Spot the Red Flags: Bad Recruitment Agency Practices

Threatening times of economic decline unfortunately promote a  productive period for bad recruitment agencies to ply unethical tricks.  However, there are some red flags of bad recruiting practice which, when known, will help you spot and avoid unscrupulous recruitment agencies with poor performance standards.1

You climb into bed, exhausted and ready to sleep off the feats of the day and to forget the items on your to-do list for tomorrow. You patiently wait for the wave of slumber to start settling in, thinking of your upcoming long weekend in March and the extra couple of leave days that you need (really, really need!).

Then it hits you.

You can’t take leave – your contract is coming to an end in April!

You haven’t updated your CV or enabled the Open to New Opportunities feature on your LinkedIn profile either! Which agency do you send your CV to? How long will it be before you land a new role?

And so, your plans of an early night turn into tosses-and-turns as the prospect of unemployment takes hold.

Being in the job market isn’t easy and could seem like a job on its own. On top of this, you don’t want to be second-guessing a Recruitment Agency’s (RAs) credentials.
To help you, we’ve put together red flags to look out for to spot bad RAs.

The Agency asks you to pay an application or administration fee  

Agencies should NEVER ask you to pay any fees. Agencies are paid by companies that hire you. This will not come out of your salary and is a fee agreed upfront by the agency and client.

 The Recruitment Agency does not set up a face-to-face meeting

Not setting up a face-to-face meeting should immediately sound warning bells. Does the agency not care enough about their reputation and the calibre of candidates they represent? If an agency doesn’t even care about their own reputation, would they care about you?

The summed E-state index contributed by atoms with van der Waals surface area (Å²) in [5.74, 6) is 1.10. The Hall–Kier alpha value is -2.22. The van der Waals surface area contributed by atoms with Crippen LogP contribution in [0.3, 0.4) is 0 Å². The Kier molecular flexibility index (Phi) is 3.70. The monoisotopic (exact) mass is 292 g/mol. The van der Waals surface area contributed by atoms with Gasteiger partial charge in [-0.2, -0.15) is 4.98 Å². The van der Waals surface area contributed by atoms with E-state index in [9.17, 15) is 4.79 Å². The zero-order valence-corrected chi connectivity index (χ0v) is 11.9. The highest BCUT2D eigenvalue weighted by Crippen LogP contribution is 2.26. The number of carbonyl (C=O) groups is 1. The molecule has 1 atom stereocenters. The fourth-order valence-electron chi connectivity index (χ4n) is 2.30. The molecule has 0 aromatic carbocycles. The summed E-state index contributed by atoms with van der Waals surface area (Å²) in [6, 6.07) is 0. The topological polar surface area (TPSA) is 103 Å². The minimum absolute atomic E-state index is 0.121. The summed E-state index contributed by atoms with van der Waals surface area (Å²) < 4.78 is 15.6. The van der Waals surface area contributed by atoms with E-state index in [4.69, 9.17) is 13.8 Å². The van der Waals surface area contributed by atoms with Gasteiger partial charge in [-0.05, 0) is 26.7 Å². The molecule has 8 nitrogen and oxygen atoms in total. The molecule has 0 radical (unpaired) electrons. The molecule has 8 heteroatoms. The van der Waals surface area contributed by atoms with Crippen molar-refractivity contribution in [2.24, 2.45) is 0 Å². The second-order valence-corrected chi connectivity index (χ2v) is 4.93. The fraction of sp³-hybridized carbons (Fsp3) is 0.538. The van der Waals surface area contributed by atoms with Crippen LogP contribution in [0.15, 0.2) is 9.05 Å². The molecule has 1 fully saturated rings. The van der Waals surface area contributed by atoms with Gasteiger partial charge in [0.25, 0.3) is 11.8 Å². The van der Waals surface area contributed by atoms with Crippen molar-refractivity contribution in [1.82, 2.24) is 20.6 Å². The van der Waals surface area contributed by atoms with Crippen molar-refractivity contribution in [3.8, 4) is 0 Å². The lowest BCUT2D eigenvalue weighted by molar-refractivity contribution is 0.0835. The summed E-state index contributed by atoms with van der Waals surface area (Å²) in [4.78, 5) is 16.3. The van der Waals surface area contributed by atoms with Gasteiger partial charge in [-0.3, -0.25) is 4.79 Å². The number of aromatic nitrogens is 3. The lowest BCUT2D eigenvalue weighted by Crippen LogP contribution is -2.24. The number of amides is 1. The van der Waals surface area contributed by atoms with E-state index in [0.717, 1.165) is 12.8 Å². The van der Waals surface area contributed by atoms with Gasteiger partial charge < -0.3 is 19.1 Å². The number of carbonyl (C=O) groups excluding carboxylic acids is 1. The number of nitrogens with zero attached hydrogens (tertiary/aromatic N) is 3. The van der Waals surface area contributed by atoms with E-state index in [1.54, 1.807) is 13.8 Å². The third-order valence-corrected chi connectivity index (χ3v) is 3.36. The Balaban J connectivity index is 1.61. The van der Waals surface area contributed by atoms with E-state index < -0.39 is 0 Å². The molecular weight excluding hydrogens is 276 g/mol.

The RA consultant doesn’t seem informed about your industry

If consultants don’t appear to be knowledgeable about an industry, or the finer detail of your role, then they are most likely not doing their job properly. This could be an indication that the agency has poor standards when it comes to performance.

! The consultant asked your referee if they are on the market

If you are dealing with a new agency, it’s a good idea to call your references to find out how the consultant engaged with them. Finding you a role should be the top priority of the consultant, not growing their network (at least not in this way).

! A consultant advises you to embellish your work experience on your CV

Asking you to lie is a BIG NO. If an agency is OK with unethical behaviour, what lines will they be willing to cross when it comes to you and your career?

Should I trust RA’s after reading this?

Yes! But not all of them. Do your homework before contracting with an Agency. If you don’t agree with the RA’s ways of working, keep looking until you find an agency that aligns to your values.

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Image sourced from: Self Central
Article by Brand Ant